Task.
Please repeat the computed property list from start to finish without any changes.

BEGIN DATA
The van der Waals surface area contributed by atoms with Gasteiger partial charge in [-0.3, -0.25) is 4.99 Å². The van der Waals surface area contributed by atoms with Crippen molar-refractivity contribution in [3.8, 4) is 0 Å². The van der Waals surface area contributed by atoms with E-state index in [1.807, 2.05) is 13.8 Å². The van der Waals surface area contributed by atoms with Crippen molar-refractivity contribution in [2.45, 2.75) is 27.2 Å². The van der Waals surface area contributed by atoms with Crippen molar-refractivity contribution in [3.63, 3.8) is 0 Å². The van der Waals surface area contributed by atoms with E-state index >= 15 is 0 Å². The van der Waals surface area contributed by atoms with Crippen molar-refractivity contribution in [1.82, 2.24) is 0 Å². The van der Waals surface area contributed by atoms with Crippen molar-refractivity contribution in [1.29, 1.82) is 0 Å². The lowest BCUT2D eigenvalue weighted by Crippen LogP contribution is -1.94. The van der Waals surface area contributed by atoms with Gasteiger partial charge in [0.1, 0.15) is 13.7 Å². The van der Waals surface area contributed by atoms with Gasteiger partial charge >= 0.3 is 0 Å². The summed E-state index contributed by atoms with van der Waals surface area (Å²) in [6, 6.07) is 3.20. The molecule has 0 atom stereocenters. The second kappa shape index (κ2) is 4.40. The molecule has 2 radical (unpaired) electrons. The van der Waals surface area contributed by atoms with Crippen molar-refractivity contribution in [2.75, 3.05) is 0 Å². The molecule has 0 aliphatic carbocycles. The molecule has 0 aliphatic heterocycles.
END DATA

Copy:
The van der Waals surface area contributed by atoms with Gasteiger partial charge in [-0.3, -0.25) is 4.99 Å². The van der Waals surface area contributed by atoms with Crippen molar-refractivity contribution in [3.8, 4) is 0 Å². The van der Waals surface area contributed by atoms with E-state index in [1.807, 2.05) is 13.8 Å². The van der Waals surface area contributed by atoms with Crippen molar-refractivity contribution in [2.45, 2.75) is 27.2 Å². The van der Waals surface area contributed by atoms with Crippen molar-refractivity contribution in [3.63, 3.8) is 0 Å². The van der Waals surface area contributed by atoms with E-state index >= 15 is 0 Å². The van der Waals surface area contributed by atoms with Crippen molar-refractivity contribution in [1.82, 2.24) is 0 Å². The van der Waals surface area contributed by atoms with Crippen molar-refractivity contribution in [1.29, 1.82) is 0 Å². The lowest BCUT2D eigenvalue weighted by Crippen LogP contribution is -1.94. The van der Waals surface area contributed by atoms with Gasteiger partial charge in [0.1, 0.15) is 13.7 Å². The van der Waals surface area contributed by atoms with Gasteiger partial charge >= 0.3 is 0 Å². The summed E-state index contributed by atoms with van der Waals surface area (Å²) in [6, 6.07) is 3.20. The molecule has 0 atom stereocenters. The second kappa shape index (κ2) is 4.40. The molecule has 2 radical (unpaired) electrons. The van der Waals surface area contributed by atoms with Crippen molar-refractivity contribution in [2.75, 3.05) is 0 Å². The molecule has 0 aliphatic carbocycles. The molecule has 0 aliphatic heterocycles.